Standardized: European pennyroyal
Mentha pulegium L.
Plant Family: Lamiaceae
Pennyroyal is the smallest of the mint family, and has some very distinctive properties. The taste and odor of pennyroyal is stronger and far more pungent than other mints, which makes it disagreeable to many people. It's also disagreeable to insects, and pennyroyal has been used as a natural insect repellant for centuries.
The use of pennyroyal oil in products has become controversial when products using the oil were implicated in the deaths of two women. The herb is known to be toxic when taken in large doses, and skin contact with the pure oil can cause dermatitis.
Volatile oil (0.5-1%) of which approx. 85% is a ketone, pulegone; also isopulegone, menthol, isomethone, limone, piperitone, neomenthol. There are also miscellaneous bitters, tannins, & flavone glycosides.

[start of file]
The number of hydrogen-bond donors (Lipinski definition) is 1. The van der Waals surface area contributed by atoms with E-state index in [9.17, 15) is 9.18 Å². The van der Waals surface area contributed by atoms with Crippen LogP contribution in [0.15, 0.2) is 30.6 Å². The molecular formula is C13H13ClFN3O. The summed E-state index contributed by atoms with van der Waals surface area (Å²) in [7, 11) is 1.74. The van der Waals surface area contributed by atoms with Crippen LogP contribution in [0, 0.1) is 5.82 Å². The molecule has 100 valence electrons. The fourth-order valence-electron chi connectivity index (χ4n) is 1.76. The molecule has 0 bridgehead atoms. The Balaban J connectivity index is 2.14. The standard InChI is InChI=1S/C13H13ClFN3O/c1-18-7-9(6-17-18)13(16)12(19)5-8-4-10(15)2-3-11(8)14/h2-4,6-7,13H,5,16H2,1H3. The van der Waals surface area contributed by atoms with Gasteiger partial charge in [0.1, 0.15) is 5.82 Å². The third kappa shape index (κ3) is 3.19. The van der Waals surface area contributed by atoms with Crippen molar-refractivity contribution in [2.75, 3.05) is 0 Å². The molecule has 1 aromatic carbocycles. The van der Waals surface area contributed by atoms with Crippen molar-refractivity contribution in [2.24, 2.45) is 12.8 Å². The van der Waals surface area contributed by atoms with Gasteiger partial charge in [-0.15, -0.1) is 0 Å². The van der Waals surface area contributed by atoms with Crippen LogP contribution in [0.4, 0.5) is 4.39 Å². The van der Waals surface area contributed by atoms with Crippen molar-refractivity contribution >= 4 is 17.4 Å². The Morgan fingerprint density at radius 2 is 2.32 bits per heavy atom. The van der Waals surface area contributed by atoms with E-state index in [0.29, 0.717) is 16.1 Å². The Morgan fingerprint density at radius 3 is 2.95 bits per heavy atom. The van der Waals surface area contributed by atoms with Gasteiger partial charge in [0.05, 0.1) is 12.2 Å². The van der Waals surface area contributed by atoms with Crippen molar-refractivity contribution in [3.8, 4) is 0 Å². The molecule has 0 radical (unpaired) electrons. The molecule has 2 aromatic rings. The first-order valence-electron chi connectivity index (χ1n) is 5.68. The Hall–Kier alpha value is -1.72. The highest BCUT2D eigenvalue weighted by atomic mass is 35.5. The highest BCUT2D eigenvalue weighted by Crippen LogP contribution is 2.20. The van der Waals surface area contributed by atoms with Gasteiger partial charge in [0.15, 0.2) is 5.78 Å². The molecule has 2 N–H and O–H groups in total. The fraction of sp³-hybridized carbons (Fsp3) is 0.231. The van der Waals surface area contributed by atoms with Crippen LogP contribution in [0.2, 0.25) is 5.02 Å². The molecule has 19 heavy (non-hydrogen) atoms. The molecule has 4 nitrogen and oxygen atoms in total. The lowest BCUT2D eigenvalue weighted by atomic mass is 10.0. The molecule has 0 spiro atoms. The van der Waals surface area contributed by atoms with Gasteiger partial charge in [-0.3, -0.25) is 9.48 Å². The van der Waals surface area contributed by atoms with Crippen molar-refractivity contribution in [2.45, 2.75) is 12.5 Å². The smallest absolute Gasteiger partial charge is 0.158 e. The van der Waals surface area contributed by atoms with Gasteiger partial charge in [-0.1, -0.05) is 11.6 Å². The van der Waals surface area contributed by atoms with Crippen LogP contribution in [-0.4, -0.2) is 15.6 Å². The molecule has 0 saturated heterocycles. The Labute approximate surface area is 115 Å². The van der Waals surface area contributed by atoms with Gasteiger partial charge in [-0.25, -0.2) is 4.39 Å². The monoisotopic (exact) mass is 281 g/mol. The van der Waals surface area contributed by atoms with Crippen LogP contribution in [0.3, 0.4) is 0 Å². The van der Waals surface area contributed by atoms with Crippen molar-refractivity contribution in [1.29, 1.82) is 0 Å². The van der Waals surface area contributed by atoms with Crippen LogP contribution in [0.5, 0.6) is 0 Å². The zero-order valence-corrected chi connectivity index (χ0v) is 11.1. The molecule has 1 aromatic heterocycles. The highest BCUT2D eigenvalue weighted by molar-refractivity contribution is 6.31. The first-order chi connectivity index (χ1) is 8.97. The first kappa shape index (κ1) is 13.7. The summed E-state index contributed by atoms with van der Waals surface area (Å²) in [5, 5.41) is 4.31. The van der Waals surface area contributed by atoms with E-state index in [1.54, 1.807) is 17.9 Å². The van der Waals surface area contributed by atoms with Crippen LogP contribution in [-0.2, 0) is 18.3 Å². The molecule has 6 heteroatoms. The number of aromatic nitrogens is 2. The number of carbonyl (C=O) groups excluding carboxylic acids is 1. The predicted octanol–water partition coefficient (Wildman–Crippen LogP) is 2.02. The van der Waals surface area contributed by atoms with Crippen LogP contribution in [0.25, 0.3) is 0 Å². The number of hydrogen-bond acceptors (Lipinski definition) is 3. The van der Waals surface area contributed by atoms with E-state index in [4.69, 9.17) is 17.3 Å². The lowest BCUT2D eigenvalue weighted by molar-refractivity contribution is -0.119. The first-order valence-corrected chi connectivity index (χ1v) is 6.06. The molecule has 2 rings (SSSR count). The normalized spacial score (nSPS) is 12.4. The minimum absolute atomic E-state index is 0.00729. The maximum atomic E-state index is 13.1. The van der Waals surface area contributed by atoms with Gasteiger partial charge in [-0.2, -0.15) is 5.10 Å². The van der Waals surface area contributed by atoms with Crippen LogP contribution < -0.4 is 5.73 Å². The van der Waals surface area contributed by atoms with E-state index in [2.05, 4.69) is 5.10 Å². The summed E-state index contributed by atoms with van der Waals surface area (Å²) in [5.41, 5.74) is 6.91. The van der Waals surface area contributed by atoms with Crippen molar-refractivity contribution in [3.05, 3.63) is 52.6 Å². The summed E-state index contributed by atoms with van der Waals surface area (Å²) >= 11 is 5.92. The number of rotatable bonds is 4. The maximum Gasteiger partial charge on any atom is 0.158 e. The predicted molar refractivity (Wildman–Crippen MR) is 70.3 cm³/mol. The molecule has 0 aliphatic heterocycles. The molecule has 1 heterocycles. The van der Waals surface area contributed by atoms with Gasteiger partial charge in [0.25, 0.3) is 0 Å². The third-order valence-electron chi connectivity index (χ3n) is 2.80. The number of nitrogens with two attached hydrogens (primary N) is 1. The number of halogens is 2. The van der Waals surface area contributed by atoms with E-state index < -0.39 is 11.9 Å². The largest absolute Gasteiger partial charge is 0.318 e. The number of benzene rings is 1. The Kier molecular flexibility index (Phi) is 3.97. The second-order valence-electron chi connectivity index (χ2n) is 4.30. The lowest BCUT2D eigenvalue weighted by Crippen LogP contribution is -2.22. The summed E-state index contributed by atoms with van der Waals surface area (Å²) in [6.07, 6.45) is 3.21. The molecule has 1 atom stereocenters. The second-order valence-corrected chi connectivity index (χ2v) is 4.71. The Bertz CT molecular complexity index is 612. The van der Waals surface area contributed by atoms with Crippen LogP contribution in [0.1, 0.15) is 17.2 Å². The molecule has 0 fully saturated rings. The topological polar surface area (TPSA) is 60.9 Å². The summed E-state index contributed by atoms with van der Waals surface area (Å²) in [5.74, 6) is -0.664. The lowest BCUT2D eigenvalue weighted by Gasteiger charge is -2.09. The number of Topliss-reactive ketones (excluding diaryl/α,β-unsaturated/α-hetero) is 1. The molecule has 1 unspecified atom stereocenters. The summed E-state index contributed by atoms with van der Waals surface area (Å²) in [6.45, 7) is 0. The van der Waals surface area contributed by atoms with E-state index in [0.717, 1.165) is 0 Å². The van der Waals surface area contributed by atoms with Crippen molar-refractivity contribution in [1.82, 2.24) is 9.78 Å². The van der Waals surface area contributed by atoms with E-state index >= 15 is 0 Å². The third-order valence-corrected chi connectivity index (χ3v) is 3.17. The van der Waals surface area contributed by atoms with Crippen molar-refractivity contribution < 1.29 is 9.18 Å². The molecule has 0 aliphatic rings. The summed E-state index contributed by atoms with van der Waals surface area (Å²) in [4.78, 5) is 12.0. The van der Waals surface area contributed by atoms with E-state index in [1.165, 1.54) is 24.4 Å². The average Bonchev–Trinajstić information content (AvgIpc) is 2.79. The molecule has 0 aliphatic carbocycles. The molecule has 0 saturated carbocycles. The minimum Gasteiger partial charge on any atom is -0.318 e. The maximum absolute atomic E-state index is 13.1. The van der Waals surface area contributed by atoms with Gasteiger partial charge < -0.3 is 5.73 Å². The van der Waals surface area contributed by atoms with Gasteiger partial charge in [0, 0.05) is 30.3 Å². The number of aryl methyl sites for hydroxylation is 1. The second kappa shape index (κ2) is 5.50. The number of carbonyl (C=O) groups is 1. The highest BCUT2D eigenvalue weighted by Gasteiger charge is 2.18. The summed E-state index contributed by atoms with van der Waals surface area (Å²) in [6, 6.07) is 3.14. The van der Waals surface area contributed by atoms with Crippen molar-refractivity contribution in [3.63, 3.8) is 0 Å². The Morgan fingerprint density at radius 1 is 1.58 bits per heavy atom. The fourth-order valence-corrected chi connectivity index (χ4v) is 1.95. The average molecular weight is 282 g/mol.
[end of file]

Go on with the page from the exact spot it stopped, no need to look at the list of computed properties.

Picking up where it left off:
The entire aerial portion, preferably in the flowering stage.
Usually as a tea but sometimes in extract and seldom in capsules. Topically the oil or fresh herb can be used as an insect repellent, but in some cases may induce a rash or similar reaction.
The pure oil of pennyroyal can be highly toxic if ingested. Utilizing pennyroyal as an abortifacient is also considered quite dangerous as many serious complications and hemorrhaging may occur, therefore the herb should never be used in this manner. Pennyroyal is a good herb to plant in gardens to keep bugs away.
Specific: Not for use during pregnancy or lactation. Not recommended for use in persons with liver or kidney disease. Not recommended for use in children and infants.
General: We recommend that you consult with a qualified healthcare practitioner before using herbal products, particularly if you are pregnant, nursing, or on any medications.
For educational purposes only This information has not been evaluated by the Food and Drug Administration.
This information is not intended to diagnose, treat, cure, or prevent any disease.